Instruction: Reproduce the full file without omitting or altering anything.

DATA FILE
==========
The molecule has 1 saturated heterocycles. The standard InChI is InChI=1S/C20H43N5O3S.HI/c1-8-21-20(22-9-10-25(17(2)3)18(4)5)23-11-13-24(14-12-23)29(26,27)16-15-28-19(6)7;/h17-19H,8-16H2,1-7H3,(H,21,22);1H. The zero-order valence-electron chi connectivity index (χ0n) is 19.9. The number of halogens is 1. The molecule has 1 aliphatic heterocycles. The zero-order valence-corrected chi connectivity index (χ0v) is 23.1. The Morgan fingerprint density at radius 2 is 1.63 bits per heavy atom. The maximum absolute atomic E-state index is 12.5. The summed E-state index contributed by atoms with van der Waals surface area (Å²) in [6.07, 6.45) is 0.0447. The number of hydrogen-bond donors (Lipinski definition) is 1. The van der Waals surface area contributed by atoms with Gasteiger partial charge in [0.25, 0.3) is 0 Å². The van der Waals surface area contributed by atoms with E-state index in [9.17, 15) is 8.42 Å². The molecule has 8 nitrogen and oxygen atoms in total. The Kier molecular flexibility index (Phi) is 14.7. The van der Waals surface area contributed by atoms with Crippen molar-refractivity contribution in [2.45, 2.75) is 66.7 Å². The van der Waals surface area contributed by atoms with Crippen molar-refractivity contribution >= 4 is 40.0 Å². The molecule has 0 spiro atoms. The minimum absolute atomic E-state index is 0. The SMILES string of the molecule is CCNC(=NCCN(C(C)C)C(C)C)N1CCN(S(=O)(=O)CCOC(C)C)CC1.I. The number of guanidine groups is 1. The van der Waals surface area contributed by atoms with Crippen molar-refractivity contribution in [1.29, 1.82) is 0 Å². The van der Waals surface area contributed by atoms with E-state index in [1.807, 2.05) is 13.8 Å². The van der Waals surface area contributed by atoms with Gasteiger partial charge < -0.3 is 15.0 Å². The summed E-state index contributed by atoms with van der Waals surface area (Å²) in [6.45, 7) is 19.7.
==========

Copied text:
The molecule has 1 saturated heterocycles. The standard InChI is InChI=1S/C20H43N5O3S.HI/c1-8-21-20(22-9-10-25(17(2)3)18(4)5)23-11-13-24(14-12-23)29(26,27)16-15-28-19(6)7;/h17-19H,8-16H2,1-7H3,(H,21,22);1H. The zero-order valence-electron chi connectivity index (χ0n) is 19.9. The number of halogens is 1. The molecule has 1 aliphatic heterocycles. The zero-order valence-corrected chi connectivity index (χ0v) is 23.1. The Morgan fingerprint density at radius 2 is 1.63 bits per heavy atom. The maximum absolute atomic E-state index is 12.5. The summed E-state index contributed by atoms with van der Waals surface area (Å²) in [6.07, 6.45) is 0.0447. The number of hydrogen-bond donors (Lipinski definition) is 1. The van der Waals surface area contributed by atoms with Gasteiger partial charge in [0.25, 0.3) is 0 Å². The van der Waals surface area contributed by atoms with E-state index in [9.17, 15) is 8.42 Å². The molecule has 8 nitrogen and oxygen atoms in total. The Kier molecular flexibility index (Phi) is 14.7. The van der Waals surface area contributed by atoms with Crippen molar-refractivity contribution in [2.45, 2.75) is 66.7 Å². The van der Waals surface area contributed by atoms with Crippen molar-refractivity contribution >= 4 is 40.0 Å². The molecule has 0 spiro atoms. The minimum absolute atomic E-state index is 0. The SMILES string of the molecule is CCNC(=NCCN(C(C)C)C(C)C)N1CCN(S(=O)(=O)CCOC(C)C)CC1.I. The number of guanidine groups is 1. The van der Waals surface area contributed by atoms with Crippen molar-refractivity contribution in [1.29, 1.82) is 0 Å². The van der Waals surface area contributed by atoms with E-state index in [1.807, 2.05) is 13.8 Å². The van der Waals surface area contributed by atoms with Gasteiger partial charge < -0.3 is 15.0 Å². The summed E-state index contributed by atoms with van der Waals surface area (Å²) in [6.45, 7) is 19.7.